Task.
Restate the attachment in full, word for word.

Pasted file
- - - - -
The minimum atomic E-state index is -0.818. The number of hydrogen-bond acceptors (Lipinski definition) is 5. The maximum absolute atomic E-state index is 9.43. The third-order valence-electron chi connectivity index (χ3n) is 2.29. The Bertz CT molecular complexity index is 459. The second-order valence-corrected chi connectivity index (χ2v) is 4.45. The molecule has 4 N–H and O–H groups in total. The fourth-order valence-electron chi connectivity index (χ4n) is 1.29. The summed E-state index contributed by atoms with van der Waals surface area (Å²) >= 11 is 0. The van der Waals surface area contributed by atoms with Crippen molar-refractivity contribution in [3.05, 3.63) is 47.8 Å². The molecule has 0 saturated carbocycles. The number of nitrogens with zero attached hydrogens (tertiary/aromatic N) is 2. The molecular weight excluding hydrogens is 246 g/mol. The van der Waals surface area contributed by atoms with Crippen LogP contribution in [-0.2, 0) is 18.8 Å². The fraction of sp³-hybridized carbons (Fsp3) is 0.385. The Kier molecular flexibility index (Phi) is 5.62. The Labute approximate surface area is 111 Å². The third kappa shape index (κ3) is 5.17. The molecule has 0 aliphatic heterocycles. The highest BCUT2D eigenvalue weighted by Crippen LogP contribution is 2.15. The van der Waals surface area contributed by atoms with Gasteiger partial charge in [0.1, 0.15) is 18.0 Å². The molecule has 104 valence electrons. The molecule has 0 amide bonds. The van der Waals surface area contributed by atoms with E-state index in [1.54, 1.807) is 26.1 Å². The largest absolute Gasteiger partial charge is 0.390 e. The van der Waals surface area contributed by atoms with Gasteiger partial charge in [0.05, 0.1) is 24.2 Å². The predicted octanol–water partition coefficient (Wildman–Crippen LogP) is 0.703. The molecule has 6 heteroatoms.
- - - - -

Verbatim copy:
The minimum atomic E-state index is -0.818. The number of hydrogen-bond acceptors (Lipinski definition) is 5. The maximum absolute atomic E-state index is 9.43. The third-order valence-electron chi connectivity index (χ3n) is 2.29. The Bertz CT molecular complexity index is 459. The second-order valence-corrected chi connectivity index (χ2v) is 4.45. The molecule has 4 N–H and O–H groups in total. The fourth-order valence-electron chi connectivity index (χ4n) is 1.29. The summed E-state index contributed by atoms with van der Waals surface area (Å²) >= 11 is 0. The van der Waals surface area contributed by atoms with Crippen molar-refractivity contribution in [3.05, 3.63) is 47.8 Å². The molecule has 0 saturated carbocycles. The number of nitrogens with zero attached hydrogens (tertiary/aromatic N) is 2. The molecular weight excluding hydrogens is 246 g/mol. The van der Waals surface area contributed by atoms with Crippen LogP contribution in [-0.2, 0) is 18.8 Å². The fraction of sp³-hybridized carbons (Fsp3) is 0.385. The Kier molecular flexibility index (Phi) is 5.62. The Labute approximate surface area is 111 Å². The third kappa shape index (κ3) is 5.17. The molecule has 0 aliphatic heterocycles. The highest BCUT2D eigenvalue weighted by Crippen LogP contribution is 2.15. The van der Waals surface area contributed by atoms with Gasteiger partial charge in [0.1, 0.15) is 18.0 Å². The molecule has 104 valence electrons. The molecule has 0 amide bonds. The van der Waals surface area contributed by atoms with E-state index in [1.54, 1.807) is 26.1 Å². The largest absolute Gasteiger partial charge is 0.390 e. The van der Waals surface area contributed by atoms with Gasteiger partial charge in [0.05, 0.1) is 24.2 Å². The predicted octanol–water partition coefficient (Wildman–Crippen LogP) is 0.703. The molecule has 6 heteroatoms.